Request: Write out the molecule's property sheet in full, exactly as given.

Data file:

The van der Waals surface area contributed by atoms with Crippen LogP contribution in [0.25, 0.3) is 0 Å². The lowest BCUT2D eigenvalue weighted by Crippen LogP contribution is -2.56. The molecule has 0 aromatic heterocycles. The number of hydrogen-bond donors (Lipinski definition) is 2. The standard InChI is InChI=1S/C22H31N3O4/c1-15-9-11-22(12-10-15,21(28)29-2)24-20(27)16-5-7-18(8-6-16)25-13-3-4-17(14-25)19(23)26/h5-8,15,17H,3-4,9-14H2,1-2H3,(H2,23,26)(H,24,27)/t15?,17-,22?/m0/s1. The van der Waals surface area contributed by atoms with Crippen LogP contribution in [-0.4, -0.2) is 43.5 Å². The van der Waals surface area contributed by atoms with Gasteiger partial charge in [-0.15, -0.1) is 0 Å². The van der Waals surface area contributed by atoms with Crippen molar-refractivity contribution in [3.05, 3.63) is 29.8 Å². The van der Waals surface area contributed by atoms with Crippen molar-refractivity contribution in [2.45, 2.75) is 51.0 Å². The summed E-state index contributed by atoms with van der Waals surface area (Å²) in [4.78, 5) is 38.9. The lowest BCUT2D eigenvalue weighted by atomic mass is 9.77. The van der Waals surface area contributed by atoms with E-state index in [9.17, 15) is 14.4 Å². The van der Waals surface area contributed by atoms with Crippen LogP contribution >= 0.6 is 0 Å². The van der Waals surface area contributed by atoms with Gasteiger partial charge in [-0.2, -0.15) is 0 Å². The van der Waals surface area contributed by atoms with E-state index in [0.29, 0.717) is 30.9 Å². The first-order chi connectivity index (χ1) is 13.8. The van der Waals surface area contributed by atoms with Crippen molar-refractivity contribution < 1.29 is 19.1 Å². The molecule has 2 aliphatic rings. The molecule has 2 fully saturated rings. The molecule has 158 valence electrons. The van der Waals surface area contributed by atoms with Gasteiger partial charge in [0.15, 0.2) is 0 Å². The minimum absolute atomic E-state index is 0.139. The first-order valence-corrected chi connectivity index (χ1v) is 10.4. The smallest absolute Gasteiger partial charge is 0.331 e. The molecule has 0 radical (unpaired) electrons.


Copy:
The van der Waals surface area contributed by atoms with Crippen LogP contribution in [0.25, 0.3) is 0 Å². The lowest BCUT2D eigenvalue weighted by Crippen LogP contribution is -2.56. The molecule has 0 aromatic heterocycles. The number of hydrogen-bond donors (Lipinski definition) is 2. The standard InChI is InChI=1S/C22H31N3O4/c1-15-9-11-22(12-10-15,21(28)29-2)24-20(27)16-5-7-18(8-6-16)25-13-3-4-17(14-25)19(23)26/h5-8,15,17H,3-4,9-14H2,1-2H3,(H2,23,26)(H,24,27)/t15?,17-,22?/m0/s1. The van der Waals surface area contributed by atoms with Crippen LogP contribution in [-0.4, -0.2) is 43.5 Å². The van der Waals surface area contributed by atoms with Gasteiger partial charge in [-0.15, -0.1) is 0 Å². The van der Waals surface area contributed by atoms with Crippen molar-refractivity contribution in [3.05, 3.63) is 29.8 Å². The van der Waals surface area contributed by atoms with Crippen molar-refractivity contribution in [2.45, 2.75) is 51.0 Å². The summed E-state index contributed by atoms with van der Waals surface area (Å²) in [4.78, 5) is 38.9. The lowest BCUT2D eigenvalue weighted by atomic mass is 9.77. The van der Waals surface area contributed by atoms with E-state index in [9.17, 15) is 14.4 Å². The van der Waals surface area contributed by atoms with Crippen LogP contribution >= 0.6 is 0 Å². The van der Waals surface area contributed by atoms with Gasteiger partial charge in [-0.2, -0.15) is 0 Å². The van der Waals surface area contributed by atoms with E-state index in [0.29, 0.717) is 30.9 Å². The first-order chi connectivity index (χ1) is 13.8. The van der Waals surface area contributed by atoms with Crippen molar-refractivity contribution < 1.29 is 19.1 Å². The molecule has 2 aliphatic rings. The molecule has 2 fully saturated rings. The molecule has 158 valence electrons. The van der Waals surface area contributed by atoms with Gasteiger partial charge in [0.15, 0.2) is 0 Å². The minimum absolute atomic E-state index is 0.139. The first-order valence-corrected chi connectivity index (χ1v) is 10.4. The smallest absolute Gasteiger partial charge is 0.331 e. The molecule has 0 radical (unpaired) electrons.